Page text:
as a whole, it certainly exceeds the Post
Office buildings of many of the old and
wealthy cities of the east.
Uncle Sam did well in retaining the pres
ent incumbent, Mr. Wyman ; and we are
glad to learn that the citizens of Omaha,
sustain him in his official course, and
highly appreciate his efforts in the erec
tion of such a superb edifice, for their
Judge Peahody delivered his decision
on tlm writ of habem corpun in the case of 1 Kiver. and everv esertion will be used to m
Mr. f',,n,,;ni...ilo,L-locW.SePt.8.nd.ibl'.,h,P"blict00S Rlv- with
county, commencing at the latter point, across
Sections in 17, in, anu 13 in lownsinp it,
Range 11. thence to the most suitable point fur
crossing Buffalo Creek, thence by the most
practicable route to the city of Bellevue.
Said Commissioners will meet on the even
ing of said dav, at the house of Alfred Mat
thias, in the city of Plattford, to bear all par
ties interested in locating said road.
By order of the Countv Commissioners.
STEPHEN D. BANGS,
Clerk of Sarpy County.
Bellevue, Sept. 23, 1857. 46
C. F. II. rOIWE,
CIVIL ENGINEER AND LAND RUR
vevor, being now located at St. Marys,
where he expects to make a permanent resi
dence, takes this method of Informing the cit.
izens, that he is prepared to do any surveying ;
and from his long experience in the business,
he is able to give entire satisfaction.
St. Marys, Sept. 24, 1857. 5t46
WORTH of valuable property for sale at
a bargain, for which lontenelle money
will be taken at par. This property compris
es some of the most valuable Lota in the city
of Bellevue, and also one improved farm near
the city. Apply to
T. B. LEMON,
4itf Fontenelle Bank.
STEAM FERRY BOAT.
STi)IIE subscriber begs leave to inform the
THE Co-partnership heretofore existing ire
the butchery business, under the style of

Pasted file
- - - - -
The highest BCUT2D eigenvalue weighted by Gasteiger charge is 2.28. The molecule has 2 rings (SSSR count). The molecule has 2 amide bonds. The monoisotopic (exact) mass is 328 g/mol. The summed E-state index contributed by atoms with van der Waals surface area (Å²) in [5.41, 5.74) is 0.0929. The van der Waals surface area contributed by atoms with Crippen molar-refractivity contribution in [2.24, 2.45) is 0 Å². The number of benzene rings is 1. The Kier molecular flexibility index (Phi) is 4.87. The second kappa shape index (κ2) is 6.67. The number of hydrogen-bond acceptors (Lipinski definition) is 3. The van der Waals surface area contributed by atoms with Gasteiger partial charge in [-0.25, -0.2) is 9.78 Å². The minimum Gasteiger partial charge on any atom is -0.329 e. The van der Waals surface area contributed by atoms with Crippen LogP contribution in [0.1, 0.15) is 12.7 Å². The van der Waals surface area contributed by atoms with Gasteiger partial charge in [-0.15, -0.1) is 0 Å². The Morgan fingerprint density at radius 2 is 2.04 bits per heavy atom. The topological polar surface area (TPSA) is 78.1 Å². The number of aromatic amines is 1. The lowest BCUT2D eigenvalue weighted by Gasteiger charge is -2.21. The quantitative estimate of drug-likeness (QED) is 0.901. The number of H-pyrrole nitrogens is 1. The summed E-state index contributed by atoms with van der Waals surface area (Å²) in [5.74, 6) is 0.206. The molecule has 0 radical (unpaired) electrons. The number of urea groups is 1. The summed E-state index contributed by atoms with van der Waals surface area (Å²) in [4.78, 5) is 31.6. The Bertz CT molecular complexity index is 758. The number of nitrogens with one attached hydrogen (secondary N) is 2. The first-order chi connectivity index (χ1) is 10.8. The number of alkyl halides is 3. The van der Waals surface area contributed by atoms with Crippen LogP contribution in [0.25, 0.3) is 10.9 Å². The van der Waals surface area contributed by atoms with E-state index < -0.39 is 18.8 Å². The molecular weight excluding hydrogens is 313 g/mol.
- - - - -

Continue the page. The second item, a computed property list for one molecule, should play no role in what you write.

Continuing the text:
Griffith &. Butterfield, was this day dissolved
by mutual consent. Charles B. Butterfield is
authorized to settle all debts due the firm, and!
liabilities owing by said firm.
H. COOK GRIFFITH.
C. E. BUTTERFIELD.
Aug. 22, 1857. 42
The business will be carried on at the
old stand in all its various branches, as hereto
fore, by II. COOK GRIFFITH.
IIRICK FOR 81 1,E.
T NOW have on hand, and am constantly
X making, at my Yard, a large quantity of
superior brick, which I am selling as cheap
as can be bought elsewhere in the Territory.
I am also taking contracts to put up brick
buildings of any size, at short notice. Those
in want of brick, either in large or small
quantities, will do well to eive me a call.
LEMUEL B ELD EN.
Bellevue, Aug. 17, 1857. 42
ikllF. subscriber has just received FORTY
CASES of GENTLEMEN'S BOOTS.of
all kinds and sizes, direct from one of the best
manufacturing establishments in New Eng
land, made expressly to order and warranted.
These boots being from the same bouse as
those I received last year, is the best recom.
mendation that can be given them. The ub-
scriber defies any other firm in the Territory
to produce as good a lot of Boots, and to e
them at such low prices, 8old either by the.
case or single pair. Call and examine fo
Bellevue, Sept. 3, 1857. 43 tt.'
(J t?F.nqiiire at the Benton House,
no. 37. 3m. pd.
nuMic, that ne lias now In operation, a
first class Steam Ferrv Hnat,at Bellevue, N, T,
at the point known as old Trader's Point Ferry.
i The Boat is on vt the best on the Missouri
lock ; dined at Keith's, aud arrived at j mutiny her to tail in the sum of 5,000,
NATHANIEL G. BENTON.
NOT ALL. LOST.
I WOULD inform all persons who are in
want of Stoves, Tin Ware, fcc, that they
can purchase them with Fontenelle money
at my Stove store, opposite the printing offlcf.
SAMUEL SNYDER, 8r.
Sept. 21, 1857. t46
W. L E E 8
ASHIONABLE Hair Cutting, Shaving,
Dvin?. and Bathing- Saloon, third door
west of the Exchange Bank, Omaha, N.T.
Umatia, Oct. 1, Viol. '
COTTON WOOQ LUMBER.
SMALL LOT of the above Lumber, f
th. first quality, W..LyovEJOT